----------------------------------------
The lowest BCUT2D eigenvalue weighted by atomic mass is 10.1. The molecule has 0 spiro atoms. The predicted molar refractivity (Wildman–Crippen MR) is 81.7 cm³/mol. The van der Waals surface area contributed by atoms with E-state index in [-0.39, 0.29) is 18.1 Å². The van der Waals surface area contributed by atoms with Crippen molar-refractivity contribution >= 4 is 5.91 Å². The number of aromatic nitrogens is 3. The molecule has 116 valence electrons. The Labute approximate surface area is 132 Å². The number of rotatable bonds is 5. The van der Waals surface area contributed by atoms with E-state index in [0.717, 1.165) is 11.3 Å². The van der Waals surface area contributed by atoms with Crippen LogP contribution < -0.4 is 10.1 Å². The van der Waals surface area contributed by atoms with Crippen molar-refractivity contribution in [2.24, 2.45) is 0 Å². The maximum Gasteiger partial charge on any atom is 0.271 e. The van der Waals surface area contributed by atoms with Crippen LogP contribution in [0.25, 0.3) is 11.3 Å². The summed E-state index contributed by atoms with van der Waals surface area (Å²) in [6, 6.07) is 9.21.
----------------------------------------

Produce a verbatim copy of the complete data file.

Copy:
The lowest BCUT2D eigenvalue weighted by atomic mass is 10.1. The molecule has 0 spiro atoms. The predicted molar refractivity (Wildman–Crippen MR) is 81.7 cm³/mol. The van der Waals surface area contributed by atoms with E-state index in [-0.39, 0.29) is 18.1 Å². The van der Waals surface area contributed by atoms with Crippen molar-refractivity contribution >= 4 is 5.91 Å². The number of aromatic nitrogens is 3. The molecule has 116 valence electrons. The Labute approximate surface area is 132 Å². The number of rotatable bonds is 5. The van der Waals surface area contributed by atoms with E-state index in [0.717, 1.165) is 11.3 Å². The van der Waals surface area contributed by atoms with Crippen LogP contribution < -0.4 is 10.1 Å². The van der Waals surface area contributed by atoms with Crippen molar-refractivity contribution in [2.24, 2.45) is 0 Å². The maximum Gasteiger partial charge on any atom is 0.271 e. The van der Waals surface area contributed by atoms with Crippen LogP contribution in [0.25, 0.3) is 11.3 Å². The summed E-state index contributed by atoms with van der Waals surface area (Å²) in [6, 6.07) is 9.21.